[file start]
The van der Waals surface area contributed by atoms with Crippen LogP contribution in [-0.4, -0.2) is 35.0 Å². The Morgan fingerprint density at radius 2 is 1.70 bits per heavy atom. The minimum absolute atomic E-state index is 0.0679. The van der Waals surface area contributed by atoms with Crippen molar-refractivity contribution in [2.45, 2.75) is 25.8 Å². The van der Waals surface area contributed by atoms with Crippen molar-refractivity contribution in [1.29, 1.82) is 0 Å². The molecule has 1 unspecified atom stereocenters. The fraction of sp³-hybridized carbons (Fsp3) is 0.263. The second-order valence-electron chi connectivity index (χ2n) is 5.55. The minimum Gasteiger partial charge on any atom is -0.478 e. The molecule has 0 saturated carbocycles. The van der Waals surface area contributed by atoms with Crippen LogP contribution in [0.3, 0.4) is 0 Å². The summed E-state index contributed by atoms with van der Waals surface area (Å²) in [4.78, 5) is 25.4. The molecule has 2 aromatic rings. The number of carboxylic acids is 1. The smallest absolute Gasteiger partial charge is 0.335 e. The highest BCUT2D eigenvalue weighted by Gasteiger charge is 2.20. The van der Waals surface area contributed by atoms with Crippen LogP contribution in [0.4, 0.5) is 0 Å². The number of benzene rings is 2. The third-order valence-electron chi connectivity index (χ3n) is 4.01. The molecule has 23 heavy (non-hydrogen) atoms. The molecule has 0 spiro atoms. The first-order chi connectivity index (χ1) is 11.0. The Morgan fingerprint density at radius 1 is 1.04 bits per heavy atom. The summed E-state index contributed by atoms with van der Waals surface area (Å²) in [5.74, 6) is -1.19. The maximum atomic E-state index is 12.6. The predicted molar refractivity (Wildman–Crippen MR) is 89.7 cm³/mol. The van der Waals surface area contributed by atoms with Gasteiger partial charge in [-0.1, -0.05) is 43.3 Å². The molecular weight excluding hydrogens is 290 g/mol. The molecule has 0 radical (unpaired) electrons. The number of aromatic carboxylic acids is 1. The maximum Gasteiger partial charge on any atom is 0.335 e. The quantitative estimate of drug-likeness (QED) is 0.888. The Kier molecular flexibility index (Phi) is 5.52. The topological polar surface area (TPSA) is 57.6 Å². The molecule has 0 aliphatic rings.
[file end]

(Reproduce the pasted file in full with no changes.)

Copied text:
The van der Waals surface area contributed by atoms with Crippen LogP contribution in [-0.4, -0.2) is 35.0 Å². The Morgan fingerprint density at radius 2 is 1.70 bits per heavy atom. The minimum absolute atomic E-state index is 0.0679. The van der Waals surface area contributed by atoms with Crippen molar-refractivity contribution in [2.45, 2.75) is 25.8 Å². The van der Waals surface area contributed by atoms with Crippen molar-refractivity contribution in [1.29, 1.82) is 0 Å². The molecule has 1 unspecified atom stereocenters. The fraction of sp³-hybridized carbons (Fsp3) is 0.263. The second-order valence-electron chi connectivity index (χ2n) is 5.55. The minimum Gasteiger partial charge on any atom is -0.478 e. The molecule has 0 saturated carbocycles. The van der Waals surface area contributed by atoms with Crippen LogP contribution in [0.3, 0.4) is 0 Å². The summed E-state index contributed by atoms with van der Waals surface area (Å²) in [4.78, 5) is 25.4. The molecule has 2 aromatic rings. The number of carboxylic acids is 1. The smallest absolute Gasteiger partial charge is 0.335 e. The highest BCUT2D eigenvalue weighted by Gasteiger charge is 2.20. The van der Waals surface area contributed by atoms with Crippen LogP contribution in [0.4, 0.5) is 0 Å². The number of benzene rings is 2. The third-order valence-electron chi connectivity index (χ3n) is 4.01. The molecule has 23 heavy (non-hydrogen) atoms. The molecule has 0 spiro atoms. The first-order chi connectivity index (χ1) is 11.0. The Morgan fingerprint density at radius 1 is 1.04 bits per heavy atom. The summed E-state index contributed by atoms with van der Waals surface area (Å²) in [5.74, 6) is -1.19. The maximum atomic E-state index is 12.6. The predicted molar refractivity (Wildman–Crippen MR) is 89.7 cm³/mol. The van der Waals surface area contributed by atoms with Gasteiger partial charge in [-0.1, -0.05) is 43.3 Å². The molecular weight excluding hydrogens is 290 g/mol. The molecule has 0 radical (unpaired) electrons. The number of aromatic carboxylic acids is 1. The maximum Gasteiger partial charge on any atom is 0.335 e. The quantitative estimate of drug-likeness (QED) is 0.888. The Kier molecular flexibility index (Phi) is 5.52. The topological polar surface area (TPSA) is 57.6 Å². The molecule has 0 aliphatic rings.